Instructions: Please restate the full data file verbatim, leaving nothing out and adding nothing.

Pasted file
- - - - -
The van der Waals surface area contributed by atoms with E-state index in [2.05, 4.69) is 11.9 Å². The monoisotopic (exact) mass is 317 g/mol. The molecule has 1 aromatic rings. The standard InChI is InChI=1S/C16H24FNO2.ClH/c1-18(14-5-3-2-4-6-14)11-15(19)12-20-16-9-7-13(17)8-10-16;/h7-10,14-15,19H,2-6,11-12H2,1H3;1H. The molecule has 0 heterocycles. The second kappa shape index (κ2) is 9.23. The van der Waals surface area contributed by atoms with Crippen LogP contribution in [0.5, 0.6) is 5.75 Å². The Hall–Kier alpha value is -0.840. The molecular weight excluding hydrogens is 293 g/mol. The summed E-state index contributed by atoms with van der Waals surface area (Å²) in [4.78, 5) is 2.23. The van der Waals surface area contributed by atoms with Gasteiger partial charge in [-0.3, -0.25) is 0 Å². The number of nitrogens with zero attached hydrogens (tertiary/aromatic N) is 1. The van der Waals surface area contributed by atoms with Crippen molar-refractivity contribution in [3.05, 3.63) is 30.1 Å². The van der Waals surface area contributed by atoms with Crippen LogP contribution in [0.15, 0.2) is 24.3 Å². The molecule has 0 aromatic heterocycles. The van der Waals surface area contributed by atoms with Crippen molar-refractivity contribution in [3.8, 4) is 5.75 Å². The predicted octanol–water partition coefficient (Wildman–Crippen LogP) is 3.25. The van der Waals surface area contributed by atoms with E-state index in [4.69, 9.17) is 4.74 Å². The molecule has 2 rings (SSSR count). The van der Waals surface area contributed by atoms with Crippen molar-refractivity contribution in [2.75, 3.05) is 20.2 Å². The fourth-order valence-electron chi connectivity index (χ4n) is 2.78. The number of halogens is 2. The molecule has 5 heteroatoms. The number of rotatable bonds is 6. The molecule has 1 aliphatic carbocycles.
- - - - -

The van der Waals surface area contributed by atoms with E-state index in [2.05, 4.69) is 11.9 Å². The monoisotopic (exact) mass is 317 g/mol. The molecule has 1 aromatic rings. The standard InChI is InChI=1S/C16H24FNO2.ClH/c1-18(14-5-3-2-4-6-14)11-15(19)12-20-16-9-7-13(17)8-10-16;/h7-10,14-15,19H,2-6,11-12H2,1H3;1H. The molecule has 0 heterocycles. The second kappa shape index (κ2) is 9.23. The van der Waals surface area contributed by atoms with Crippen LogP contribution in [0.5, 0.6) is 5.75 Å². The Hall–Kier alpha value is -0.840. The molecular weight excluding hydrogens is 293 g/mol. The summed E-state index contributed by atoms with van der Waals surface area (Å²) in [4.78, 5) is 2.23. The van der Waals surface area contributed by atoms with Gasteiger partial charge in [-0.3, -0.25) is 0 Å². The number of nitrogens with zero attached hydrogens (tertiary/aromatic N) is 1. The van der Waals surface area contributed by atoms with Crippen molar-refractivity contribution in [3.05, 3.63) is 30.1 Å². The van der Waals surface area contributed by atoms with Crippen LogP contribution in [0.15, 0.2) is 24.3 Å². The molecule has 0 aromatic heterocycles. The van der Waals surface area contributed by atoms with Crippen molar-refractivity contribution in [3.8, 4) is 5.75 Å². The predicted octanol–water partition coefficient (Wildman–Crippen LogP) is 3.25. The van der Waals surface area contributed by atoms with E-state index in [4.69, 9.17) is 4.74 Å². The molecule has 2 rings (SSSR count). The van der Waals surface area contributed by atoms with Crippen molar-refractivity contribution in [2.75, 3.05) is 20.2 Å². The fourth-order valence-electron chi connectivity index (χ4n) is 2.78. The number of halogens is 2. The molecule has 5 heteroatoms. The number of rotatable bonds is 6. The molecule has 1 aliphatic carbocycles.